Tags: Summers | yuan | deflation | dollar

Larry Summers: Yuan Devaluation Raises Risk of Deflation in US

Larry Summers: Yuan Devaluation Raises Risk of Deflation in US
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By    |   Monday, 17 August 2015 07:09 AM

China's devaluation of the yuan is seen as the latest salvo in a global currency war. And it could hurt the United States, a non-participant in the war, says former Treasury Secretary Larry Summers.

The renminbi has dropped 3 percent since Chinese authorities began the devaluation Tuesday. The dollar traded at 6.3939 yuan Friday, up from 6.2086 yuan Monday.

As for the impact on us, “the risks of a deflationary, secular stagnation in the U.S. would be increased by a large devaluation of the renminbi,” Summers, now a Harvard professor, told The New York Times.

The move is deflationary because a weakening renminbi makes U.S. imports of Chinese goods cheaper in dollar terms. And it pressures U.S. exporters to cut their prices in China, because their goods are now more expensive in yuan terms.

To be sure, it's not clear how serious the situation is yet, Summers said. “One has to be very careful about regarding market fluctuations and uncertainty among market participants as a crisis that demands major government interventions.”

As for currency conflict, the eurozone, Japan and many other nations have sought to push their currencies lower in recent years to juice their economies, leading experts to talk of a currency war. And now China appears to have joined the fray.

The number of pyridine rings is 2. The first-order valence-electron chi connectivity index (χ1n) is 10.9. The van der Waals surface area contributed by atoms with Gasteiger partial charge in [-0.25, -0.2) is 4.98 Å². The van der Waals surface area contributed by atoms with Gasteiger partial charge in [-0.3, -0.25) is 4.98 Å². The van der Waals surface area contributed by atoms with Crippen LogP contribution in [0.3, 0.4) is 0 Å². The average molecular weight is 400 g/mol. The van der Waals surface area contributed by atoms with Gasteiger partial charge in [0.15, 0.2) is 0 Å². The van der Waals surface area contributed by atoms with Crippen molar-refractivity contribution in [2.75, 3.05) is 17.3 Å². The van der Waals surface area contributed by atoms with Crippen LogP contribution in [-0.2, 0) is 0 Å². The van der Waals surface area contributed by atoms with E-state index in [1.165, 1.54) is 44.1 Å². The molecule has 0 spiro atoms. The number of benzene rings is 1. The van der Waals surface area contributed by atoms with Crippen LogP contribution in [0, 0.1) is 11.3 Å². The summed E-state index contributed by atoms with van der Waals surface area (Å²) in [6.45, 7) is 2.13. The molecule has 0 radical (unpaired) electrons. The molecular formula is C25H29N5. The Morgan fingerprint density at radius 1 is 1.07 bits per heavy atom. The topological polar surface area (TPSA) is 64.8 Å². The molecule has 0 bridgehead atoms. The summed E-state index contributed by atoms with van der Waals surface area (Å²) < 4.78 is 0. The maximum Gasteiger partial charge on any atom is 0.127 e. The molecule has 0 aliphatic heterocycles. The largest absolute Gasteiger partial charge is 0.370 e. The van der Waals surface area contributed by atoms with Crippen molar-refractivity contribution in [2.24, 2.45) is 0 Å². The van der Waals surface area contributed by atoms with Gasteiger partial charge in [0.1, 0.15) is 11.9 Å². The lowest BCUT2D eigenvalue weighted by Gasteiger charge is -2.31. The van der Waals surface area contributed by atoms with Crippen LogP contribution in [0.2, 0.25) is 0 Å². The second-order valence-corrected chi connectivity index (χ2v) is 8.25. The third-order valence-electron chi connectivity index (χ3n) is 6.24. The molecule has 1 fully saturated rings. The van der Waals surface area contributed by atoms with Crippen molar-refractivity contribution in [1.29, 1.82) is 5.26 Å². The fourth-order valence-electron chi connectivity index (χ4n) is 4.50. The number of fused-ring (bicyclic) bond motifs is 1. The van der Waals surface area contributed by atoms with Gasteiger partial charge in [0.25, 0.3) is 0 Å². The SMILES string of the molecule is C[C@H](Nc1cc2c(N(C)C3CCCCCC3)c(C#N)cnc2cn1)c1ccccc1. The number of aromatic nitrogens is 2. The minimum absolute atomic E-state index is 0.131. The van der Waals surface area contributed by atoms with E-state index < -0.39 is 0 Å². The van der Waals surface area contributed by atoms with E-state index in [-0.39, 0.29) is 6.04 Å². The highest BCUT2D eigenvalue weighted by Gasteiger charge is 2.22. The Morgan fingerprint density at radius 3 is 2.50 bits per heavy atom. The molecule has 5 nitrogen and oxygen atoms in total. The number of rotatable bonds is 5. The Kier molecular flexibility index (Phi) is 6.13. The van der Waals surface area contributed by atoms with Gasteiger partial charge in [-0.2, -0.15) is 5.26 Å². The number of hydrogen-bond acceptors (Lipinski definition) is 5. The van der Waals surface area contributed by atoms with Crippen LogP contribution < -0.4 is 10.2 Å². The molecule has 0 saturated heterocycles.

"When people start talking about 'currency wars,' it's never a good thing," Michael Farr, president of esteemed money-management firm Farr, Miller & Washington, told USA Today. "China's move to devalue its currency could be the first shot across the bow toward a wider currency war."

A weaker currency helps a nation's economy by boosting its exports, as the falling currency makes the exports cheaper in foreign currency terms. But if many countries try to devalue at once, the effect is nullified.

"A currency war is really a race to the bottom, whereby one country after another devalues their currency to gain an export price advantage, creating too much supply and not enough demand, which elevates the risks of even more anti-growth protectionist measures," Joe Quinlan, an investment strategist at U.S. Trust, told USA Today.

"Currency wars are anti-growth and deflationary."

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China's devaluation of the yuan is seen as the latest salvo in a global currency war. And it could hurt the United States, a non-participant in the war, says former Treasury Secretary Larry Summers.
Summers, yuan, deflation, dollar
355
2015-09-17
Monday, 17 August 2015 07:09 AM
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